By Ronald Gordon
Being a guerrilla fighting against a dictatorship isn’t the most rewarding line of work. In truth, your only rewards are constant risks to your health and safety and most likely a sharp reduction in the number of friends and family you have. But when you’re an orphan plucked off the streets and handed a gun and a rocket backpack, you’ll find that maybe you can get a lot out of fighting a militarized power structure.
The new installment of Ubisoft’s renowned action-adventure series Far Cry features plenty of outrageous things. From amazingly handcrafted weapons of revolutionary destruction, to dangerously adorable companions called Amigos, Far Cry 6 brings lots of fun content to mess around with – despite the deep story. In the land of Yara, a fictional Caribbean island modeled upon Cuba, the forcibly elected leader Anton Castillo, played by versatile actor Giancarlo Esposito, wants nothing more than to snuff out the revolution and either execute the rebels or put them to work. Anything for paradise, as he would say. It’s up to you, an orphan named Dani pulled straight from the streets after your friends are gunned down by Castillo, to prevent him at all costs from getting what he wants, and to help the rebels at Libertad achieve victory.
Far Cry has always been known to offer players exciting methods of smashing the oppressive systems that tie the game franchise together. The improved and most important method of rebellion that Far Cry 6 brings to the table is the crafting system, now known as Resolver. Dealing with Resolver means adding all sorts of mods and skills to a weapon of your choosing, making it more dangerous and more reliable. Different weapons require different components to Resolver their upgrades, and different upgrades likewise require different things, but it’s all worth it to increase the destructive force of your weapons. There are different ammunition types like soft target and armor piercing, useful against lightly and heavily armored targets, respectively, and even more over-the-top choices like Blast or Poison rounds. Adding these ammo types through Resolver makes them permanent, leaving you with few worries other than counting your bullets and bringing the right tool for the job. Of course, no one gun is the ultimate weapon, and the unique weapons like ones featured in the DLC content or found in chests around Yara cannot be modified.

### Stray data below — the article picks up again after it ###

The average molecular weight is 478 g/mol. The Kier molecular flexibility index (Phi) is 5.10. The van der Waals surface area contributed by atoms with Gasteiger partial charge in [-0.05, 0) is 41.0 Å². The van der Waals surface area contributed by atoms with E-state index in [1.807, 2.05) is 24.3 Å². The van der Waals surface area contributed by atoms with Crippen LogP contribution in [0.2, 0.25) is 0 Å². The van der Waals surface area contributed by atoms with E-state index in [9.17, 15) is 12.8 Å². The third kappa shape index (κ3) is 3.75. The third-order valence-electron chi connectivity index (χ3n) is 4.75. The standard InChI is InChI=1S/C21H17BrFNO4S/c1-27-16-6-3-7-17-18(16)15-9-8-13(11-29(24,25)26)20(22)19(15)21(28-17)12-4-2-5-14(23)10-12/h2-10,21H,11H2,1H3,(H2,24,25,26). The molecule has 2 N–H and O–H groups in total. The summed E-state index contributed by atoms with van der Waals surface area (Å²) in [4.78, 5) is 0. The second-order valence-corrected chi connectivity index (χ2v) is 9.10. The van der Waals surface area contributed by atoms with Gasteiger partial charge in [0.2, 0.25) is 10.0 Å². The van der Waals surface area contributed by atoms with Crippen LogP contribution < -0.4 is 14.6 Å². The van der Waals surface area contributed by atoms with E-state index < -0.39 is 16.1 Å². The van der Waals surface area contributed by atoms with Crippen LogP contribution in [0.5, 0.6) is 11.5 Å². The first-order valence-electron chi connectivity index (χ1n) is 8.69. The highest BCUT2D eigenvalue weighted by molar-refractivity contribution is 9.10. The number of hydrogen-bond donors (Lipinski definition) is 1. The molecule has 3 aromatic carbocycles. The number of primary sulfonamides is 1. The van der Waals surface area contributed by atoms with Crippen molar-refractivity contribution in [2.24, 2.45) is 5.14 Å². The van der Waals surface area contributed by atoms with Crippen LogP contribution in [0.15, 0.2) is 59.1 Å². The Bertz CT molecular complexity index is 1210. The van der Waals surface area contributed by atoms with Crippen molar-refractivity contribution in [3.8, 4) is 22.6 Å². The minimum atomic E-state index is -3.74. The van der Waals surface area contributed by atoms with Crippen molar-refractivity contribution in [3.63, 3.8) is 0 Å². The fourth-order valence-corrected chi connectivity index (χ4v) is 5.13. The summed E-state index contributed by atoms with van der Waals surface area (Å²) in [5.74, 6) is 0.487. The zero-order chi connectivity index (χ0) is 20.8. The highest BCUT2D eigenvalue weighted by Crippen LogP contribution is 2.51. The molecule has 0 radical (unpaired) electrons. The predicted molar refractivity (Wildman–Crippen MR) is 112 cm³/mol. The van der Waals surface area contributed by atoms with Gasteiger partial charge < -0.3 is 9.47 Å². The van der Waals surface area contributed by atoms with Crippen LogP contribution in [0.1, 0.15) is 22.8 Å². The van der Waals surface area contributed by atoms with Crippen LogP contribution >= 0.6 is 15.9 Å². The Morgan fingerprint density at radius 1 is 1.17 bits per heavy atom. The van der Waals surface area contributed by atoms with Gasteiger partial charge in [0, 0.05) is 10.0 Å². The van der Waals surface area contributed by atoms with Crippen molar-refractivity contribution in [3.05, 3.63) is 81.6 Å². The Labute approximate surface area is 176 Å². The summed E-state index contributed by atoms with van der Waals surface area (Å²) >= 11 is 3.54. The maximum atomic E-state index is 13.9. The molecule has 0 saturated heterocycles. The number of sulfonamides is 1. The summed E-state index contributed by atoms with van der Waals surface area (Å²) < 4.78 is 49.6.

Other than weapons you carry around, you also have living weapons to call into battle. That’s right. Pets and other animals bite at the necks of your foes or to provide a distraction so you can take the foes out personally. Amigos are helpful animals you encounter along your journey, from new ones like Guapo, the shirt wearing Croc (the first one you encounter), to old friends like Boomer the dog from Far Cry 5, now called Boom Boom. You can find Amigos in all sorts of places and they all have their own methods of helping you in combat. They even have their own skills, like Guapo’s Self Revive, which automatically brings him back to life if he’s downed in combat. The more you use an Amigo for certain scenarios, the closer you get to completing its special requirements. Completing them fully will give Amigos even more abilities in a fight, making them all the more useful when you’ve reached the later parts of the game and need an extra hand taking on Castillo’s military forces. And before you ask, yes, you can pet them all!